In Texas, in other words, fiscal responsibility is more than just a tradition or an accident or a marketing slogan. It’s a commitment that has been affirmatively and deliberately confirmed and reinforced over and over again. Like all humans, we fall short of our aspirational ideals. But the evidence is all around us. We have one of the lowest tax burdens per capita in the country. We have one of the lowest spending rates per capita in the country. We have one of the lowest state debt burdens per capita in the country. We’re one of only four states that still have a biennial legislature. Last year, at a moment when demographic trends seemed inexorable to national Democrats, we doubled down on Republicans, giving them a 20 point margin rather than the usual 12. Sorry, Battleground Texas: Even our Democrats are fiscally responsible.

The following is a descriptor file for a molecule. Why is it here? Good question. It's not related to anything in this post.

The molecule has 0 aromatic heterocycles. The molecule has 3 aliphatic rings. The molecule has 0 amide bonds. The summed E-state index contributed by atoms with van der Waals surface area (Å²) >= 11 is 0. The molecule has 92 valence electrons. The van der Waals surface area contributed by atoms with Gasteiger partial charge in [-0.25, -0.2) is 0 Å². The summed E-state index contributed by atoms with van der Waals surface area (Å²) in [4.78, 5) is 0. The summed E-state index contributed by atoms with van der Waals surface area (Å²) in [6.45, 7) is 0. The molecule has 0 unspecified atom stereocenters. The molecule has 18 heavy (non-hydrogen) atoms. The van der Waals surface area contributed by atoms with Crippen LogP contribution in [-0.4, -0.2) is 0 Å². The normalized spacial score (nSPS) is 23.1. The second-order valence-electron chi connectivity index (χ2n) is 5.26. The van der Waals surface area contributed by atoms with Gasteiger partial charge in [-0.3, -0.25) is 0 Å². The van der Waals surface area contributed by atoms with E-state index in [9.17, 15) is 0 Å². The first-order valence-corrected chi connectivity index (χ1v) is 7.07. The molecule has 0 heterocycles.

And those are only the most high-profile indicators. Other reminders of stewardship have come up in recent years. “It turns out to have surprisingly strict regulation of mortgage lending,” wrote Paul Krugman in 2008, attempting to dismiss the Texas Miracle as a mirage. Surprising to a New Yorker, perhaps; after the 1980s Texas was bound to take a “fool me once” approach to certain things. Similarly, in January, I was easily able to predict that low oil prices wouldn’t spell disaster this time: a lot has changed since the 1980s, plus the Texans who came before us took steps to secure the future. Even more such provisions lie dormant, as the spending cap did for several decades. If the worst comes to pass this year, for example, I’ll be thankful for another seemingly gratuitous restriction on the growth of government: the Texas constitution pre-emptively limits how much debt the state can carry.